Buckley’s Restaurant & Bar
It’s not much, but it’s enough. The dark-blue room that’s dominated by an antique wooden bar (owner Mike Buckley brought it from New York City) started with a whisper in 2007 and has come out howling. That’s thanks to former Osteria del Mondo chef Thi Cao, who adds finesse and flair to pastas, basic sandwiches and entrée salads. Entrées $19-$29. (801 N. Cass St., 414-277-1111)

Mason Street Grill
The kitchen counter, a thick block of marble, is where you might catch the imposing figure of executive chef Mark Weber cooking on the line. Despite a fairly formulaic – and huge – hotel restaurant menu, the grounding force is Weber, whose previous life as a seafood restaurant owner shines in underwater options from fried surf clams and fresh stone crab claws to oysters from both coasts. Entrées $9.75-$49.50. (Pfister Hotel. 425 E. Mason St., 414-298-3131)

It’s one of the smaller restaurants on this list – an L-shaped dining room with chocolate walls and a tiny kitchen. Even so, the kitchen produces two handmade pastas and leans on traditional, elegant Italian fare like veal osso buco. Owner Brian Zarletti is ready to retool the menu, and barring the flight of the pasta puttanesca, I’m ready to see the path he takes. Entrées $11.95-$32.95. (741 N. Milwaukee St., 414-225-0000)

Pastiche Bistro & Wine Bar
South of the action at Lincoln and Kinnickinnic (the site of Alterra Coffee’s almost-open mega cafe), chef Mike Engel is leading a cassoulet-and-coq-au-vin charge on Bay View. Pastiche is the working person’s French restaurant. Most of the entrées cost less than $20; portions are more Milwaukee-sized (très grand) than French. With a Monday-night mussels deal to boot, this place can be slammed, but there are few better values in town for quality French. Entrées $12-$24. (3001 S. Kinnickinnic Ave., 414-482-1446)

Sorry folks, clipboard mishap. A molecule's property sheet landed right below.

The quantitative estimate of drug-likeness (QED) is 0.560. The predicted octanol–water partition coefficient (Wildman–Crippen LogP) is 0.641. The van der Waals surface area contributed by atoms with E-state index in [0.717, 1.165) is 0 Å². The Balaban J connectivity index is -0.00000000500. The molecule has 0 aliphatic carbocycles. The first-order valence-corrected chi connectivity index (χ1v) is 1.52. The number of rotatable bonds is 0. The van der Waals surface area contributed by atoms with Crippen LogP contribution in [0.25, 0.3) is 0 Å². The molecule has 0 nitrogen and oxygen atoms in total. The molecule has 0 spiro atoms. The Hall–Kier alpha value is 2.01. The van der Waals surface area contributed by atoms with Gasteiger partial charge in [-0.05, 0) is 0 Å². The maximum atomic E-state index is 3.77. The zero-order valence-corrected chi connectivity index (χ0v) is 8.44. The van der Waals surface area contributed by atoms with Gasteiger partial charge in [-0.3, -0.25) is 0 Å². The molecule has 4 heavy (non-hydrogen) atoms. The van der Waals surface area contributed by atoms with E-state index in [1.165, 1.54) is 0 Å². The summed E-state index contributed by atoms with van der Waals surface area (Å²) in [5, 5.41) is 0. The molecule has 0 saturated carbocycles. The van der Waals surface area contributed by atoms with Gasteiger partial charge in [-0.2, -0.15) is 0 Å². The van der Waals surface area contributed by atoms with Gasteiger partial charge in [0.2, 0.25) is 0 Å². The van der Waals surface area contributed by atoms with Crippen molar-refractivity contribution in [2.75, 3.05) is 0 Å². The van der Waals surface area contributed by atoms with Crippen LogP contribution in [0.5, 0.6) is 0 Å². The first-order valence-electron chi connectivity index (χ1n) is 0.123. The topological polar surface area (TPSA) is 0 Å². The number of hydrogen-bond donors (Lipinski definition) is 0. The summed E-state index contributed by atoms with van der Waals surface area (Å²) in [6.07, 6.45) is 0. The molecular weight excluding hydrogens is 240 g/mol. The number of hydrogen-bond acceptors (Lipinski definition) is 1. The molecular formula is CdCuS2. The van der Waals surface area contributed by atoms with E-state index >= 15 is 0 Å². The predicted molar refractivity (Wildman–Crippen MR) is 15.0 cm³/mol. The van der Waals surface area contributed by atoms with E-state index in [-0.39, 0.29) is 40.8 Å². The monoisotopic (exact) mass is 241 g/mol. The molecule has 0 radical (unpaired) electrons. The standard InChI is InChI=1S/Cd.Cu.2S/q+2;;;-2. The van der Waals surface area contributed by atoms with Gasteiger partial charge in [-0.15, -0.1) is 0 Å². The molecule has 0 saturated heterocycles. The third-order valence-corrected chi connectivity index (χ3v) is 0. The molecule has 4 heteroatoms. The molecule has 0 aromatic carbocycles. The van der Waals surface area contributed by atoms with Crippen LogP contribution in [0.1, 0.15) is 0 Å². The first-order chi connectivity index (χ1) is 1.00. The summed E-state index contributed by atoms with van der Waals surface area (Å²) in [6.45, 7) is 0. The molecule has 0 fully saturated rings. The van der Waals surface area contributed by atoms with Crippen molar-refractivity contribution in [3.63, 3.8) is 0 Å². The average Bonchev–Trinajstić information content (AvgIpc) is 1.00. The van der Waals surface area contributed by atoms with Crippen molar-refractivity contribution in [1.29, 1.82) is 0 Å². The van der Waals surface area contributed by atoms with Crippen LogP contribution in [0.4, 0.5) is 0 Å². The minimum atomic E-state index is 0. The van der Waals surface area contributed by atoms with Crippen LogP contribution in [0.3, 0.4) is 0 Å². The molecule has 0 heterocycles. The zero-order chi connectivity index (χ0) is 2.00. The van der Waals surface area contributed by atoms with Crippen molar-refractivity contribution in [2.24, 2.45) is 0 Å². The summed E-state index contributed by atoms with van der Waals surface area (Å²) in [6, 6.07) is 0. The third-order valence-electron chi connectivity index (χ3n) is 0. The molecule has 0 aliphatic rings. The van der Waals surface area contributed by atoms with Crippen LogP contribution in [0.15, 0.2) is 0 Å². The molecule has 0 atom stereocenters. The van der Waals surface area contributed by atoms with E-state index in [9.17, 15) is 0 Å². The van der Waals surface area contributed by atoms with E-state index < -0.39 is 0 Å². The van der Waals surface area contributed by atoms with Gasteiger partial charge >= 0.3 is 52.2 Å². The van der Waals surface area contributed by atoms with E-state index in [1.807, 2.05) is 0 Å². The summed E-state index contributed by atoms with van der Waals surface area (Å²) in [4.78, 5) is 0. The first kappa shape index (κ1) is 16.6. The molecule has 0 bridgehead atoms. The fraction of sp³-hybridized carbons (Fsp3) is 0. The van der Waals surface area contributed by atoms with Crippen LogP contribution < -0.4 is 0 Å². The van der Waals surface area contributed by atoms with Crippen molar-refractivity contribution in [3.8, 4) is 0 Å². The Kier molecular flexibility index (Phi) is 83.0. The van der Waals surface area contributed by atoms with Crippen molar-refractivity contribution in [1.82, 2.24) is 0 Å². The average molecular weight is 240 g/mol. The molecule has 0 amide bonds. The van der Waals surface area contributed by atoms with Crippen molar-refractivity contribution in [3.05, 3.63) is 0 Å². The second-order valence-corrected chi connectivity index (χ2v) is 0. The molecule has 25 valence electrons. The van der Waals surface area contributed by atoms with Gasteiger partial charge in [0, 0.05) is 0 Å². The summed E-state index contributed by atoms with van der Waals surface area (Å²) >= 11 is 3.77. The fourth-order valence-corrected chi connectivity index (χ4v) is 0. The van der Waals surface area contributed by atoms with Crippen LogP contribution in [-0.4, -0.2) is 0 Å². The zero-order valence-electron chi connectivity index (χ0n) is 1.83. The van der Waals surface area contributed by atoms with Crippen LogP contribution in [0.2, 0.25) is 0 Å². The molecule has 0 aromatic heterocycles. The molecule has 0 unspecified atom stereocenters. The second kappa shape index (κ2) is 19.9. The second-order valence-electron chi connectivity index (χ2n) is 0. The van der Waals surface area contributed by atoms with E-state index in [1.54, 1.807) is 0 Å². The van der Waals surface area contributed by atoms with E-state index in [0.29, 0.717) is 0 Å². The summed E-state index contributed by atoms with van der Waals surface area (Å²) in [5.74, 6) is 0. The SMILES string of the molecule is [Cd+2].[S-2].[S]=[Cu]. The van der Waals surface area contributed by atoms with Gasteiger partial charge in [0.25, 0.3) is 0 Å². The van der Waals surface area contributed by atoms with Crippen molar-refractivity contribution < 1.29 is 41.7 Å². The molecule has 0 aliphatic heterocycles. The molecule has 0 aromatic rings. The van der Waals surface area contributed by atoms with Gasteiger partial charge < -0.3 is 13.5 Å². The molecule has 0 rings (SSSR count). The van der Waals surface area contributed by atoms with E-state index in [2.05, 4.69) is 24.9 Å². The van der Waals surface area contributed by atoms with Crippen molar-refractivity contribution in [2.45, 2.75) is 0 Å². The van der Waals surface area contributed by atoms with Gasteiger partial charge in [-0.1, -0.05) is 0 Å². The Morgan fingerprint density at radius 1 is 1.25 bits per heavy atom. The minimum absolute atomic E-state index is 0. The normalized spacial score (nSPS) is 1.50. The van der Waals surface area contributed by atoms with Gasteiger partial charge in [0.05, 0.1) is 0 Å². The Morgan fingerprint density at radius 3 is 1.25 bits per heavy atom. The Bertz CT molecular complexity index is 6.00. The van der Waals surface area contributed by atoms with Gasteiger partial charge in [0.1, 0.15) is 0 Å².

No Boredwalk Empire
Joe Bartolotta’s “Big Six” commands crowds. These are the reasons that should keep you coming back.

Rumpus Room
This mid-2011 opener broke new ground for Bartolotta Restaurant Group. It’s the group’s most casual sit-down joint to date, centered smack dab in the middle of the city’s busiest spot for the performing arts. With diners needing to get in and out, the pace has to be quick, and it is. Drop in for a burger and a craft beer. Settle down for a cocktail and some pâté and cheese, followed by a rib-eye steak. Inspired by the steampunk design aesthetic – a movie set-like mix of Victoriana, techno-fantasy and diesel engines – Joe B. chose moody wall colors and antique light fixtures (casting a gaslight glow), and enough dark wood to outfit an Irish pub. Eagan’s, the predecessor at this address, had lost its identity. Rumpus, not as raucous as the name but still lively, has brought much-needed energy back to Water Street. Entrées $16-$36. (1030 N. Water St., 414-292-0100)